The advantage for big banks is this gives them a huge customer base, but to keep them they have to maintain physical branches and support systems like cheque payments.

So who is Mondo for?

Mondo is aimed at people who live their lives in their iPhones. It’s the kind of person who wants to be able to do everything in five seconds in just one click. That is our customer.

The challenge is for us to communicate that. If you join us as a customer we will not give you access to a branch or a chequebook. If that’s not for you, there are plenty of other great options on the high street.

Will you offer more than just a current account?

More than 82% of British consumers have accounts with more than one bank. We’re focussed on building the best current account in the world.

Our long term vision is working with other providers and becoming the central point for all of your finances.

Imagine if at the end of the month you have some money left, Mondo offers you the option to invest it through an ISA or even Funding Circle (a peer-to-peer platform for investing in small businesses) in just one tap.

The government is now forcing the banks open up all of their systems, making these sorts of collaborations possible for the first time.

How well have other banks reacted to you so far?

[Blomfield laughs] It splits roughly in two.

When some hear we’re launching a current account they think we’re mad because they seem them as costly, hard to differentiate and unprofitable.

But when we explain we’re building the experience of private banking driven by technology, about half of them start to see the future.

It seems like science fiction to them sometimes, but many bankers now understand the future is about rich data, insights and automation through technology. The potential is huge.

Mondo tracks transactions in real time.

Can’t the banks just copy you and catch up?

There’s an elephant in the room for the big banks. Their systems cannot support this kind of technology.

Their systems were put in place in the 1980s. To give that a sense of context, the current iPad would be in the top 20 supercomputers of that time. The banks are running on systems that were built for that time, they’ve tried to patch updates on but fundamentally it’s a monster full of ancient systems.

It’s nuts. I know people in banking that want to deploy the kinds of features we’re working on, but Natwest for example can’t display card transactions for 2 days. We can do it real-time, which is frankly what customers expect today.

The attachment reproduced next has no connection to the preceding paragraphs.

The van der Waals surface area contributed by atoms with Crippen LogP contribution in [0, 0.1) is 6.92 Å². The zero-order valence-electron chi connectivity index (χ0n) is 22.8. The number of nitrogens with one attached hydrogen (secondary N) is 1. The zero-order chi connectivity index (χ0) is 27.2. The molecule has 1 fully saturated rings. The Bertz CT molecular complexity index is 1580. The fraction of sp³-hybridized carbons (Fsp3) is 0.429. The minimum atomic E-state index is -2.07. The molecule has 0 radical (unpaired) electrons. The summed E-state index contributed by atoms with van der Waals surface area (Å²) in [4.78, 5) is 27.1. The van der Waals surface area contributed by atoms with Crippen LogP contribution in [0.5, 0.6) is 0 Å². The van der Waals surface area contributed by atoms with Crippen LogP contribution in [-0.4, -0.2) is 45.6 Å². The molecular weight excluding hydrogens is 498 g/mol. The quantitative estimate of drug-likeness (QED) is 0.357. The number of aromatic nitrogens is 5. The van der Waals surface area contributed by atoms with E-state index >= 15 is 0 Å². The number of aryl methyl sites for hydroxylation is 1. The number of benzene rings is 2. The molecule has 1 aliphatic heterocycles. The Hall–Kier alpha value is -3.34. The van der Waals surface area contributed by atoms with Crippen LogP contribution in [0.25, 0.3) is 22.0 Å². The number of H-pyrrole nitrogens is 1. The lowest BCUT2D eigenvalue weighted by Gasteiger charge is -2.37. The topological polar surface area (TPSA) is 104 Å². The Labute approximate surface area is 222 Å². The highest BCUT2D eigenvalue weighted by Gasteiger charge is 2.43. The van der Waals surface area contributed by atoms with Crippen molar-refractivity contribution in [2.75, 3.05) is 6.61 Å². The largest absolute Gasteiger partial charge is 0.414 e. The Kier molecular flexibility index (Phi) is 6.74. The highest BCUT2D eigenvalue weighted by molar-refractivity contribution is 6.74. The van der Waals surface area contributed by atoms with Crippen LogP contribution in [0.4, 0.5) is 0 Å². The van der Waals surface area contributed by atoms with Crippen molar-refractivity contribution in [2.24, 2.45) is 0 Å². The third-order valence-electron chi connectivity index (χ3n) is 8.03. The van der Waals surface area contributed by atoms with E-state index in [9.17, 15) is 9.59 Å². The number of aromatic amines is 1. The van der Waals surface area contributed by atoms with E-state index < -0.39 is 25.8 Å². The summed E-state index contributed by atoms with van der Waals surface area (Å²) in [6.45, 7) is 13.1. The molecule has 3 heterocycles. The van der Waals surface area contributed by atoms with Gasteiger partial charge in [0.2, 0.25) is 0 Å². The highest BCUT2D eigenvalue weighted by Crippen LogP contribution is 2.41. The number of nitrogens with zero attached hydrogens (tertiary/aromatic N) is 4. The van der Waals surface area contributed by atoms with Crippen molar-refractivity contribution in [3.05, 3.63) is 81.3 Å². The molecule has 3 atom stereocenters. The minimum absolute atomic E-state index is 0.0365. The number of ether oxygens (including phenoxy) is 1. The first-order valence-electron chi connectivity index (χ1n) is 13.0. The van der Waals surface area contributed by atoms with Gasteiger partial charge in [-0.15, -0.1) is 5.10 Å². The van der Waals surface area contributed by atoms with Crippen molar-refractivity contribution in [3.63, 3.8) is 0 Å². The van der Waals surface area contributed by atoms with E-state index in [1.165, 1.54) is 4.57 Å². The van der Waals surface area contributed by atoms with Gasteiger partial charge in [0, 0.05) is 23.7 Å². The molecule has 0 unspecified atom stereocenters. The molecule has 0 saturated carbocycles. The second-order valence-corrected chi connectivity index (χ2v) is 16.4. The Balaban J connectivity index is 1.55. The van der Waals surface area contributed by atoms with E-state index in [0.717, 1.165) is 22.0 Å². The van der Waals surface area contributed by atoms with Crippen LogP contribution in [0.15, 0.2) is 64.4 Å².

The banks are full of talented and bright people with amazing intentions who are constrained by their technology. Almost every feature we’re looking at, someone in a bank has come up with before, they just haven’t been able to implement it.

That’s what is so amazing about Mondo. The banks have customers but are burdened by legacy systems, we can build things in a day, but our challenge is finding new customers.

Is the UK welcoming to upstart banks?

There’s a really interesting trend happening in the United States compared to our home market.

In America there are thousands of  small banks and the regulator is trying to shut them down and consolidate the market because there are too many to regulate.

In Europe, it’s the opposite. The banking crisis and the boom period the proceeded it resulted in a lot of mergers between banks and a lack of competition.

To tackle this the European and UK regulators are now encouraging competition by lowering the barriers to starting new banks.

Assuming your next meeting with the regulator is successful, how quickly can you launch?

If our meetings with the regulator go well, that kicks off a 6 month application process where they will support us to make sure we have all the right policies in place.

After this if they are happy with our application they will then grant us a restricted license allows us to open accounts with the Bank of England for bank transfers, get our own sort code and approach investors for further capital.

We’ll be limited to maximum deposits of £50,000 until we can get further restrictions lifted.

Won’t being disconnected from your customers for months be dangerous for a young business?

In 3 months time we’re planning to roll out a branded Mastercard debit card which will work with our app, based on another bank’s license.

We’ll be able to open our doors to a few thousand customers where we’ll be able to provide the interface through our app and another bank will ensure their funds are safe while we focus on developing the product.

The Memo will publish a review of the new Mondo app later next month. Subscribe to the Daily Memo to be the first to read it.